Since 1986, the United States government has regulated genetically engineered (GE) organisms pursuant to a regulatory framework known as the Coordinated Framework for the Regulation of Biotechnology (Coordinated Framework) (51 FR 23302, 57 FR 22984). The Coordinated Framework, published by the Office of Science and Technology Policy, describes the comprehensive federal regulatory policy for ensuring the safety of biotechnology research and products and explains how federal agencies will use existing Federal statutes in a manner to ensure public health and environmental safety while maintaining regulatory flexibility to avoid impeding the growth of the biotechnology industry. The Coordinated Framework is based on several important guiding principles: (1) agencies should define those transgenic organisms subject to review to the extent permitted by their respective statutory authorities; (2) agencies are required to focus on the characteristics and risks of the biotechnology product, not the process by which it is created; (3) agencies are mandated to exercise oversight of GE organisms only when there is evidence of “unreasonable” risk.
The Coordinated Framework explains the regulatory roles and authorities for the three major agencies involved in regulating GE organisms: USDA’s Animal and Plant Health Inspection Service (APHIS), the Food and Drug Administration (FDA), and the Environmental Protection Agency (EPA).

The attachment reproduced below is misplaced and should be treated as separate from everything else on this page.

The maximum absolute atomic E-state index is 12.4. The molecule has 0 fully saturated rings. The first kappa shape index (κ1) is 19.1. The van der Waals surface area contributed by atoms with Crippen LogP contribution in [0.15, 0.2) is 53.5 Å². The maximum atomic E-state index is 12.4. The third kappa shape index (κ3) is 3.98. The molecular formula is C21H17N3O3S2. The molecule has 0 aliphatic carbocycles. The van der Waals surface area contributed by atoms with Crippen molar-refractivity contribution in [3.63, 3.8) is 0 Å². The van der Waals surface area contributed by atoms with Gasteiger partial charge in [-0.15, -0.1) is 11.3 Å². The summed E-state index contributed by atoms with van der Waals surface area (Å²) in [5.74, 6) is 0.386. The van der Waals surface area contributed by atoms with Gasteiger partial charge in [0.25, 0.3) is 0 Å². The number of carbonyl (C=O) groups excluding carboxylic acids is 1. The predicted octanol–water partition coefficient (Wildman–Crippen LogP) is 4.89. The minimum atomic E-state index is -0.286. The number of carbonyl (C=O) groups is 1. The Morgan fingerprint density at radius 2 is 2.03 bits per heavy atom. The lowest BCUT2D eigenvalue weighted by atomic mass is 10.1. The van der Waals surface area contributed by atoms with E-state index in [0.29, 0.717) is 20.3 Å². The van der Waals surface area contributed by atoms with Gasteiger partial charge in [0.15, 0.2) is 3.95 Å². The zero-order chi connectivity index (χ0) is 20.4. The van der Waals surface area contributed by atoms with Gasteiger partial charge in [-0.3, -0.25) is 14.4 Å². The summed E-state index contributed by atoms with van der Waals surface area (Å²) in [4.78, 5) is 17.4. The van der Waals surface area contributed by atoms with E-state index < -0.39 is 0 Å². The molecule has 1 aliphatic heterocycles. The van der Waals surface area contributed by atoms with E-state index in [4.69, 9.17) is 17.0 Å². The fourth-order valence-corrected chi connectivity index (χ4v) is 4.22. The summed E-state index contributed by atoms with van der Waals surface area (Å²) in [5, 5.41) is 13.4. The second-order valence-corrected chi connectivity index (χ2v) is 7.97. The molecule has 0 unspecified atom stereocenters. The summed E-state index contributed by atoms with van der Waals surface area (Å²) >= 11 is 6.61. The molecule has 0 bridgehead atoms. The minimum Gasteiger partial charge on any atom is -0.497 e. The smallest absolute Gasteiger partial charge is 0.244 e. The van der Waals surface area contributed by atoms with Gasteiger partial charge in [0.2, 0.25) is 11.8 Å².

The FDA regulates GE organisms under the authority of the Federal Food, Drug, and Cosmetic Act. The FDA is responsible for ensuring the safety and proper labeling of all plant-derived foods and feeds, including those that are genetically engineered. To help developers of food and feed derived from GE crops comply with their obligations under Federal food safety laws, FDA encourages them to participate in a voluntary consultation process. All food and feed derived from GE crops currently on the market in the United States have successfully completed this consultation process. The FDA policy statement concerning regulation of products derived from new plant varieties, including those genetically engineered, was published in the Federal Register on May 29, 1992 (57 FR 22984-23005). Under this policy, FDA uses what is termed a consultation process to ensure that human food and animal feed safety issues or other regulatory issues (e.g., labeling) are resolved prior to commercial distribution of bioengineered food.
The EPA regulates plant-incorporated protectants under the Federal Insecticide, Fungicide, and Rodenticide Act (FIFRA). EPA also sets tolerance limits for residues of pesticides on and in food and animal feed, or establishes an exemption from the requirement for a tolerance, under the Federal Food, Drug and Cosmetic Act (FFDCA) and regulates certain biological control organisms under the Toxic Substances Control Act (TSCA). The EPA is responsible for regulating the sale, distribution and use of pesticides, including pesticides that are produced by an organism through techniques of modern biotechnology.